Why I’m…

…becoming a Zumba Fitness Instructor!! 

That’s right, you read that correctly! I’m excited to announce that I will be adding to my certifications with Zumba Basic 1 Instructor Training on October 4th.  I wanted to make this my first post back from hiatus mainly because I’m so excited about it!! But also to have a platform to express my thoughts and answer the question I know some might to have: why?

Now, I don’t blame the puzzled reactions to my next certification choice.  Trust me. I never in a million, billion, trillion years thought I would even LIKE Zumba, let alone like it enough to consider teaching it, but sometimes things just happen, right?!

I have always loved dance in any form.  I love the expression, the beauty and mostly the freedom it provides individuals in both mind and body. Given my lack of bodily freedom, dance in it’s pure and true form was never something I was able to be a part of.  There are few things that get me “down” in life, but my inability to dance and experience that feeling has always been one of them.  I have found other ways of feeding my soul and feeling free, but that just never seemed to go away.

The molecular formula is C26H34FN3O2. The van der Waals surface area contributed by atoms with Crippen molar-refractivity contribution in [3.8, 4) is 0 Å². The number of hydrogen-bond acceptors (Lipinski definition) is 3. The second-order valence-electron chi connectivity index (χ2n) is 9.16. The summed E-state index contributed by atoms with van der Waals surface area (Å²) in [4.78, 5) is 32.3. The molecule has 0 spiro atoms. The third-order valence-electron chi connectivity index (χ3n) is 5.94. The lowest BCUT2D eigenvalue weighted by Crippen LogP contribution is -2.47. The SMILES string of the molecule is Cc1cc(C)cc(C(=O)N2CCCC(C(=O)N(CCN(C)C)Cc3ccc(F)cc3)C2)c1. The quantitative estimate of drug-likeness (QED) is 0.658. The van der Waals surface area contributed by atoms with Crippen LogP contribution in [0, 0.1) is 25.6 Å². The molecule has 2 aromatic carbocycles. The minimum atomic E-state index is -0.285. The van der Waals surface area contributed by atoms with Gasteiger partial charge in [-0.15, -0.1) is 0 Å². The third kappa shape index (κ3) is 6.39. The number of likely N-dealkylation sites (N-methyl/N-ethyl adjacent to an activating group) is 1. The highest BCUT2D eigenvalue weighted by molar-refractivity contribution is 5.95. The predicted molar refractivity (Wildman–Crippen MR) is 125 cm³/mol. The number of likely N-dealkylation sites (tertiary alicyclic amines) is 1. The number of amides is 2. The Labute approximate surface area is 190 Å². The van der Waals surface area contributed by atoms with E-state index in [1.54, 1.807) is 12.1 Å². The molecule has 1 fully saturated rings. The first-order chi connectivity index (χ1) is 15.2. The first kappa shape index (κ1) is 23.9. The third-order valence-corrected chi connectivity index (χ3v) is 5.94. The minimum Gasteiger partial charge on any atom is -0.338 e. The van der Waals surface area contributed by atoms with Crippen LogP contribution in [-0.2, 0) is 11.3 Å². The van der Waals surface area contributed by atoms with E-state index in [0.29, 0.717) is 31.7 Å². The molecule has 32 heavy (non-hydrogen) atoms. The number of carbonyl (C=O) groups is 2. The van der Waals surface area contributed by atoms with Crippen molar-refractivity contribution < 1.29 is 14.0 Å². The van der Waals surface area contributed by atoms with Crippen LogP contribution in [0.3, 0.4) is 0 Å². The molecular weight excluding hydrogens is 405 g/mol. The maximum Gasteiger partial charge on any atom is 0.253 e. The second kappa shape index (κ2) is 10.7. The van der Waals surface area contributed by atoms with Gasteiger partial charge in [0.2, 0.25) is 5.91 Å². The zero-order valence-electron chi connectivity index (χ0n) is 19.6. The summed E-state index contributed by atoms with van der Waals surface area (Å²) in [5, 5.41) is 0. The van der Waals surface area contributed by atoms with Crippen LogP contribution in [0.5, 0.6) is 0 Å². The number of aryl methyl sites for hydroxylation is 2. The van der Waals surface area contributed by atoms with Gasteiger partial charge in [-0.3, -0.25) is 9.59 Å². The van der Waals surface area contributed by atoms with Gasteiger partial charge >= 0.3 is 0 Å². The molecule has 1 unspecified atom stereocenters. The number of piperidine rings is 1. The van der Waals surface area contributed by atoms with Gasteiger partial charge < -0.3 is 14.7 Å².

When I started taking Zumba classes about a year ago, I loved everything about them. I loved that it was FUN, no pressure. I loved the mix of people and personalities in each class I took. I loved that it was both fitness and dance, which meant I could make up for my lack of dance in the more fitness-y ways! But I will be honest, I just looked at it as another class on my schedule, another way to squeeze an hour of work in.

I can tell you the exact moment that it became something more than that for me.  The day I looked in the mirror and saw myself dancing, not just moving, not confined by my walker, though it was still definitely there and definitely getting in the way! I kept up with the choreography. I knew what it was doing and doing it with confidence.  That was when it changed.